The goals of this study were to determine the role of OCT3 in the pharmacologic action of metformin and to identify and functionally characterize genetic variants of OCT3 with respect to the uptake of metformin and monoamines.
For the pharmacologic studies, we evaluated metformin-induced activation of AMPK, a molecular target of metformin. We used quantitative PCR and immunostaining to localize the transporter and isotopic uptake studies in cells transfected with OCT3 and its nonsynonymous genetic variants for functional analyses.
Quantitative PCR and immunostaining showed that OCT3 was expressed high on the plasma membrane of skeletal muscle and liver, target tissues for metformin action. Both the OCT inhibitor, cimetidine, and OCT3-specific shRNA significantly reduced the activating effect of metformin on AMPK. To identify genetic variants in OCT3, we used recent data from the 1000 Genomes Project and the Pharmacogenomics of Membrane Transporters project. Six novel missense variants were identified. In functional assays, using various monoamines and metformin, 3 variants, T44M (c.131C>T), T400I (c.1199C>T) and V423F (c.1267G>T), showed altered substrate specificity. Notably, in cells expressing T400I and V423F, the uptakes of metformin and catecholamines were significantly reduced but the uptakes of metformin, MPP+ and histamine by T44M were significantly increased more than 50%. Structural modeling suggested that these two variants may be located in the pore-lining (T400) or proximal (V423) membrane-spanning helixes.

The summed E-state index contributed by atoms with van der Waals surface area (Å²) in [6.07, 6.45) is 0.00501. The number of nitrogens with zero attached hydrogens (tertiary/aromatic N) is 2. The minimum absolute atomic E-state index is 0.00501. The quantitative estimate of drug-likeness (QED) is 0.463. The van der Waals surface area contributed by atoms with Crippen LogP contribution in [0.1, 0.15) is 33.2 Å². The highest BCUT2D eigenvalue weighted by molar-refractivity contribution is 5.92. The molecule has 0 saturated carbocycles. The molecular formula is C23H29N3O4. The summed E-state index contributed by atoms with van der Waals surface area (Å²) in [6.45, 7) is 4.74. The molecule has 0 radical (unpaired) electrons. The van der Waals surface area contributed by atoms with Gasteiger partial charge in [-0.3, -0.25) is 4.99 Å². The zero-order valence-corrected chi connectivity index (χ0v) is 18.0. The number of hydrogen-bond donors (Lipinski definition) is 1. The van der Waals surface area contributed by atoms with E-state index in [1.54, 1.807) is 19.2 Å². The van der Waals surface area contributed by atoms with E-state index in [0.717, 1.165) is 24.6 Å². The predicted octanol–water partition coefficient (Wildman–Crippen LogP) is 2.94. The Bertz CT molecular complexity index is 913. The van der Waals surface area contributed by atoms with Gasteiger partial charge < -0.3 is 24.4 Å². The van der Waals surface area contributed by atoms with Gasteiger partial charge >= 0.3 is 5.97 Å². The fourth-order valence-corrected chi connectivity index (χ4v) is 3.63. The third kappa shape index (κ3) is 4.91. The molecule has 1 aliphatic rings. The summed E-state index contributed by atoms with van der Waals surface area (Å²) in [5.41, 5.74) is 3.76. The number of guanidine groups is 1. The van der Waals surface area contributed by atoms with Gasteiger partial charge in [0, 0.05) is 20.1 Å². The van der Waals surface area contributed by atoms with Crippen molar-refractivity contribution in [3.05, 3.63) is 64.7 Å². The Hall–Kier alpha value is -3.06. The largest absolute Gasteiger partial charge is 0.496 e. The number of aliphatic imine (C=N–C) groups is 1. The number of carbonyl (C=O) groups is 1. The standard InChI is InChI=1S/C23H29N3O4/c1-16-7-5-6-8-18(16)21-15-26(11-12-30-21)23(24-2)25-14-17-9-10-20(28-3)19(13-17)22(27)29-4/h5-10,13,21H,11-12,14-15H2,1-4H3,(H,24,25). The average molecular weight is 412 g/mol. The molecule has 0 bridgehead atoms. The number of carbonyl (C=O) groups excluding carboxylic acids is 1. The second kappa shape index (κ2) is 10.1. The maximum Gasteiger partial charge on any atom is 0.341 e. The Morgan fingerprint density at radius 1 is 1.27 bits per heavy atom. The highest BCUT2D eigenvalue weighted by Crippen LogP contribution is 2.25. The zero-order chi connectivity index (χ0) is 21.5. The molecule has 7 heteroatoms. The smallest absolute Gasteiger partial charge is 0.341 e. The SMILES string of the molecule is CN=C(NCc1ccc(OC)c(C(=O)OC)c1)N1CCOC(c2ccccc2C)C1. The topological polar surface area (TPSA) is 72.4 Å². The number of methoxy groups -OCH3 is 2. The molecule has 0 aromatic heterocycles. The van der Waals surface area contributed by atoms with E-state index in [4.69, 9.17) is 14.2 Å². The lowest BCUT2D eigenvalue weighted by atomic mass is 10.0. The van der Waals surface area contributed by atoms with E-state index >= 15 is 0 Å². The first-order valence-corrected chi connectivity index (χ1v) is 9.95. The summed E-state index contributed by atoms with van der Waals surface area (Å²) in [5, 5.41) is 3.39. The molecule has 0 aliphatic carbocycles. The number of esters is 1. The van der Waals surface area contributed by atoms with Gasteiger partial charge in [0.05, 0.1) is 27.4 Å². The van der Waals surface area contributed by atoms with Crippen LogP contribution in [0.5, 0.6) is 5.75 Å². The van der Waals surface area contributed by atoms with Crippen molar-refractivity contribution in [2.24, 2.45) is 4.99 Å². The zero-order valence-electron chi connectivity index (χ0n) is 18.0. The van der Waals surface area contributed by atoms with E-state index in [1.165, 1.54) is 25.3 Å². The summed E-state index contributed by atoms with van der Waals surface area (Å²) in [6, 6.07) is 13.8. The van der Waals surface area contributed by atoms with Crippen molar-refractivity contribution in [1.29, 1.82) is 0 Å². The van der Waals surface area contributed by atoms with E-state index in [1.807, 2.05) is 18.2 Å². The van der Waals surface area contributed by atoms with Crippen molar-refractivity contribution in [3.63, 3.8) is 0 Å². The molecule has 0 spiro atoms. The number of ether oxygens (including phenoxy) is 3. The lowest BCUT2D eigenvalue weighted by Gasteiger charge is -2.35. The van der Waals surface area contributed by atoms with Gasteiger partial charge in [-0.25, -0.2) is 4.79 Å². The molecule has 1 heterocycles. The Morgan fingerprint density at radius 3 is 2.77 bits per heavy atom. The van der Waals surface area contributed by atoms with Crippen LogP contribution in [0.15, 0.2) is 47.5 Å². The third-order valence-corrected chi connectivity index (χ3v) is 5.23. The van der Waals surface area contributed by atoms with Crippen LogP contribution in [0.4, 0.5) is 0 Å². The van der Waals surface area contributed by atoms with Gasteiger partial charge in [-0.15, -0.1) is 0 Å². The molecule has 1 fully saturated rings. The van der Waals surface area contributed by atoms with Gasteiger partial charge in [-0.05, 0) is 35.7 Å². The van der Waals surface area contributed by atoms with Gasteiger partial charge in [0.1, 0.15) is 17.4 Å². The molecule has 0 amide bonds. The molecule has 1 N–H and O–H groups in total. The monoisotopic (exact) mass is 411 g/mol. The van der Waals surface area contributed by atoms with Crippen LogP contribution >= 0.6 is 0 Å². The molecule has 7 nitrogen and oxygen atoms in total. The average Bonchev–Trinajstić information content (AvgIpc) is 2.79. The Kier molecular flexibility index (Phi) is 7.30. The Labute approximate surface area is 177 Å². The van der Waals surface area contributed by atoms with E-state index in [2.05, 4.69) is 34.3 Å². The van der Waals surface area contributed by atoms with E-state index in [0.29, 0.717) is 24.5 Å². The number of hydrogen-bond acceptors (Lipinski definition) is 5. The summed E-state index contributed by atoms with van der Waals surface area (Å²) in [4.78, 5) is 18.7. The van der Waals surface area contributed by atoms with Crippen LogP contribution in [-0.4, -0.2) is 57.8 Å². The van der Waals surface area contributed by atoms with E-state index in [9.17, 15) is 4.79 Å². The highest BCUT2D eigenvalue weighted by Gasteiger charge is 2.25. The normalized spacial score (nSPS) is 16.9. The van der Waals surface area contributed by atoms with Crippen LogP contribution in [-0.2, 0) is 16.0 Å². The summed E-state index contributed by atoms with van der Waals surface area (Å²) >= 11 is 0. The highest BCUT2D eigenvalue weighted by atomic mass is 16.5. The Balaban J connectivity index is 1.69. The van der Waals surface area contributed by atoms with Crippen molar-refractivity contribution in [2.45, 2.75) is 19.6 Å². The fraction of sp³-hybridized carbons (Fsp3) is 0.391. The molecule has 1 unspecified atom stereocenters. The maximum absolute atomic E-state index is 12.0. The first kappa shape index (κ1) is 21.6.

Our study suggests that OCT3 plays a role in the therapeutic action of metformin and that genetic variants of OCT3 may modulate metformin and catecholamine action.